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I'm surprised I can't find any simple solution to this by googling:

What's the best way to print tabular data in Python? Say the data is in a 2D list and I want to create a smart looking table. What I actually have is a list of dictionaries and I want to print an intersection depending on values in the dictionaries. Something like

for val1 in my_dict:
   for val2 in my_dict:
    if val1['a'] > val2['a']:
      print 'x'

but in such a way that each column is fixed width. Writter and formatter classes seem like something in the realm of possibility, but still look complex to use when compared to, say, Perl's formatter.

Are there any existing implementations or do I have to write my own?

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I think you might want to try pprint (yes, two 'p's). I don't use it but I've seen others use it in similar situations and hence it rings a bell here –  inspectorG4dget Feb 25 '11 at 20:47
I have looked at pprint, but I can't see how to use it in the way I need to. –  Makis Feb 25 '11 at 21:24
The possible duplicate has more votes and answers: stackoverflow.com/questions/9535954/…;. Always give explicit desired output examples =) –  Ciro Santilli Mar 25 '14 at 11:13

3 Answers 3

up vote 9 down vote accepted

Do you know about PyPi?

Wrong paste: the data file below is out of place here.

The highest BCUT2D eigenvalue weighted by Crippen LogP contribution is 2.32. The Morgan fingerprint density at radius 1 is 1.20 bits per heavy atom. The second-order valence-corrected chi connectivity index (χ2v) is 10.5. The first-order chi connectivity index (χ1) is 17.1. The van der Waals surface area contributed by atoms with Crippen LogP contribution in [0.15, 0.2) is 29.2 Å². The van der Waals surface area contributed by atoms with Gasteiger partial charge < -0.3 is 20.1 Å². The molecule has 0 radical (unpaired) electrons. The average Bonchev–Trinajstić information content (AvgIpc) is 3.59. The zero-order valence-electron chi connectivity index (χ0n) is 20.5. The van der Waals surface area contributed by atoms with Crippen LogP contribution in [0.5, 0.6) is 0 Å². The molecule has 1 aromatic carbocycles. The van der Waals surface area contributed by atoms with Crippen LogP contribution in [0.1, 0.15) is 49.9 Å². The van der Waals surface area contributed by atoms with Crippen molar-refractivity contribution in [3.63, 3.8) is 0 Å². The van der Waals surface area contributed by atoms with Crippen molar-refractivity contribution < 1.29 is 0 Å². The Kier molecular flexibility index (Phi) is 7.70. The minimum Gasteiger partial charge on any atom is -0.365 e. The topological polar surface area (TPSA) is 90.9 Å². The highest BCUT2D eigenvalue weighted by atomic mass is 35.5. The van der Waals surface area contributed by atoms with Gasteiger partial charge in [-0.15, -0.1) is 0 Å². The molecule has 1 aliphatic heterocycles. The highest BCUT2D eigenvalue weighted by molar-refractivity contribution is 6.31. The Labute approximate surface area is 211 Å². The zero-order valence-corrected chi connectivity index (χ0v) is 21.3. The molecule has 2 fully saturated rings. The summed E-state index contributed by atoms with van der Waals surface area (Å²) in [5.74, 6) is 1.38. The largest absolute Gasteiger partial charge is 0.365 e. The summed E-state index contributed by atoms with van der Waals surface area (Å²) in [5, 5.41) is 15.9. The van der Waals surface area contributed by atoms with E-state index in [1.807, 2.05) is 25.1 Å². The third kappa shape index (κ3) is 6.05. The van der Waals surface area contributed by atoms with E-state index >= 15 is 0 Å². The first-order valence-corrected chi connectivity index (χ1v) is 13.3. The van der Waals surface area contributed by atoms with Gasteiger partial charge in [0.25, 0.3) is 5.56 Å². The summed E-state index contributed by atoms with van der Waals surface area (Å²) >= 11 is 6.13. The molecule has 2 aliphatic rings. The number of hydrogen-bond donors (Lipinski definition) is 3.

DataGrid and PrettyTable seem like two good alternatives I found with a brief search. You may have to assemble the data in the format you want it (with "x" for when your condition is true) before sending it to the routines provided.

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Those look useful. I'll have a look, thanks! –  Makis Feb 25 '11 at 21:22
print "%20s" % somevar 

Will print the value 'somevar' and use up to 20 spaces. Add a comma behind the print statement in order to avoid the line-break - and of course: read the string formatting operations docs on the '%' operator

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Here are two ways to write a table of squares and cubes:

for x in range(1, 11):
    print repr(x).rjust(2), repr(x*x).rjust(3),print repr(x*x*x).rjust(4)

for x in range(1,11):
    print '{0:2d} {1:3d} {2:4d}'.format(x, x*x, x*x*x)

Check this for details.

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